• 5. High Performance Clinically Integrated Organization (HPCIO) sm CMS published their 412-page proposed guidelines for ACOs on March 31, 2011:  Providers must sign up with CMS for a minimum of three years to participate as an ACO  Primary care groups must be the driving force of ACOs – specialists and hospitals/other providers can participate (in the clinical integration process)  Participating ACOs must serve at least 5,000 Medicare beneficiaries in a region  Medicare beneficiaries will be assigned to ACOs retrospectively – freedom to move in and out of ACOs is preserved  ACOs will bear risk for covered Medicare beneficiaries (two ACO payment tracks offered)  Bonus incentive payments will depend on demonstrated cost savings and quality metrics to Medicare (65 quality measures; significant transparency of ACO operations and financial performance)  Unprecedented cooperation between DHHS/CMS, FTC, DOJ, and IRS to create “safety zones” to address anti-trust and physician inurement concerns  Final Regulations will be published after the comment period ending June 6th of this year  ACO Program enrollment is set to start on January 1, 2012Mark Tozzio, FACHE, HPPD, Inc., 918-521-7468, 5
  • 6. High Performance Clinically Integrated Organization (HPCIO) sm Stages of healthcare transformation:  Healthcare reform will move providers along a transformational pathway within 3 main groups over the next decadeLevel of provider integration Stage 3 – Some providers will be able to achieve: >New collaboration models that truly/fully integrate the continuum of provider care >Allocation of substantial resources to develop sophisticated business intelligence IT solutions >Formation of HPCIO and ACO partnerships to capture P4P/Shared Savings/Bundled Payment Stage 2 – Many providers will have to achieve: >Formal medical staff development – physician recruitment, retention, loyalty enhancement and leadership training >Clinical integration initiatives along service lines that expand market share and stabilize positive revenue streams >Robust IT and HR infrastructure to support “value-based purchasing” and P4P programs - commercial and CMS >Consolidation of affiliate hospitals and physicians along mission, values, and vision horizons >Chronic care management and preventive care delivery systems throughout the health service area Stage 1 – All providers will need to achieve: >Control over escalating operating costs and increase productivity (do more with less) >Superb customer satisfaction (patients, physicians, vendors, donors, etc.) >Optimized quality outcomes (CORE measures; PQRS, SCIP, etc.), and improve safety (HAI, errors, complication rates, etc.) >Efficiency of operations at all levels of healthcare delivery >Expanded care coordination before, during and after hospitalization involving physicians along the healthcare continuum Adapted from: Gelineau, Stephen, “Hospital of the Future: Strategies in an Era of Healthcare Reform," ACHE Presentation, June 6, 2011. Print. Mark Tozzio, FACHE, HPPD, Inc., 918-521-7468, 6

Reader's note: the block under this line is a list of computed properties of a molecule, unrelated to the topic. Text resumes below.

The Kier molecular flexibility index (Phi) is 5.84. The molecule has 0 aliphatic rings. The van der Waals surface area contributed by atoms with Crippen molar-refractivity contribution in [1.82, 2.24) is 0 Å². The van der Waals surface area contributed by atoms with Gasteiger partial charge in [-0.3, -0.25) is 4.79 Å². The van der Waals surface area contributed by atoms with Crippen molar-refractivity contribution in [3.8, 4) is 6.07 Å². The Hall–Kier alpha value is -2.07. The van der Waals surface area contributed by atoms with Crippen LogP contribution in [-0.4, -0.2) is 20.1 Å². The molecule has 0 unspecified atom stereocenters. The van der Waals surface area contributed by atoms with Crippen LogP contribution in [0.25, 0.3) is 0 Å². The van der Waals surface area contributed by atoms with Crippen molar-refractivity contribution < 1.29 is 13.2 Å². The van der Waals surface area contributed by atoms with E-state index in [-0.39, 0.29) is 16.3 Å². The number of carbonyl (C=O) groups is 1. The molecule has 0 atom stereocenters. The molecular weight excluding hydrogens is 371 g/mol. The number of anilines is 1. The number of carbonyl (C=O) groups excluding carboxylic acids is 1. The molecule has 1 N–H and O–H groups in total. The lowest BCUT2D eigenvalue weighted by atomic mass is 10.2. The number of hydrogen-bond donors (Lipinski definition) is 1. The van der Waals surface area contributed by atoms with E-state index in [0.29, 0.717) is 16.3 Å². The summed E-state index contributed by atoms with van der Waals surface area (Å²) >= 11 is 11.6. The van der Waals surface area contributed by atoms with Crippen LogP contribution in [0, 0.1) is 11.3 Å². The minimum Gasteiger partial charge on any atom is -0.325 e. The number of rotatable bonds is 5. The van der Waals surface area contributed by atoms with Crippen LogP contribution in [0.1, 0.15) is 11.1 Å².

• 7. High Performance Clinically Integrated Organization (HPCIO) sm Medical Center Physician- Led Governance Independent Employed Physicians Physicians Commercial Insurance Focus CMS Medicare / Medicaid Focus Clinically Accountable Integrated Care Organization Organization (CI) (ACO) The HPCIO negotiates with payers for incremental P4P and bonus payments on top of the fee schedule on behalf of all members based on demonstrated improvements in quality and cost effectiveness of care rendered to patients under the care of the organizationMark Tozzio, FACHE, HPPD, Inc., 918-521-7468, 7
  • 8. High Performance Clinically Integrated Organization (HPCIO) PSCI Solutions’ Quality Organization Maturity Model:  There are four distinct phases of quality maturation in hospitals and health systems; at present, very few organizations reach Phase IV performancePHASE I PHASE II PHASE III PHASE IV “Processes & “Institutionalize “Reporting” “Compliance” Variance” Quality” Laggards Followers Leaders Innovators 1. Focus on external 1. Focus on quality 1. Focus on internal 1. Focus on hospital quality reporting compliance quality improvement margin improvement 2. Measures 2. Cross-functional projects 2. Pay-for-performance, department quality alignment 2. Facilitate change patient satisfaction, productivity 3. Ad-hoc physician management clinical-financial 3. Data collection integration 3. Monitor and report alignment, integration efficiencies 4. Minimize QI project success 3. Link quality of care to measurement errors 4. Process-driven cost, report impact of physician integration quality improvement on margin 4. Physician scorecards Maximize Improve Productivity Improve Quality Scores Link Cost-Quality Quality-Revenue Curve ● Tactical ● Project orientation ● Process orientation ● Strategic orientation ● Director of Quality ● VP Quality ● Chief Quality Officer ● Chief Quality Officer ● Facility cost center ● Shared service center ● Shared Service Center ● Revenue Center 8 sm Image © Copyright 2011 PSCI Solutions, Inc. All rights reserved [Reproduced with approval of PSCI Solutions] 8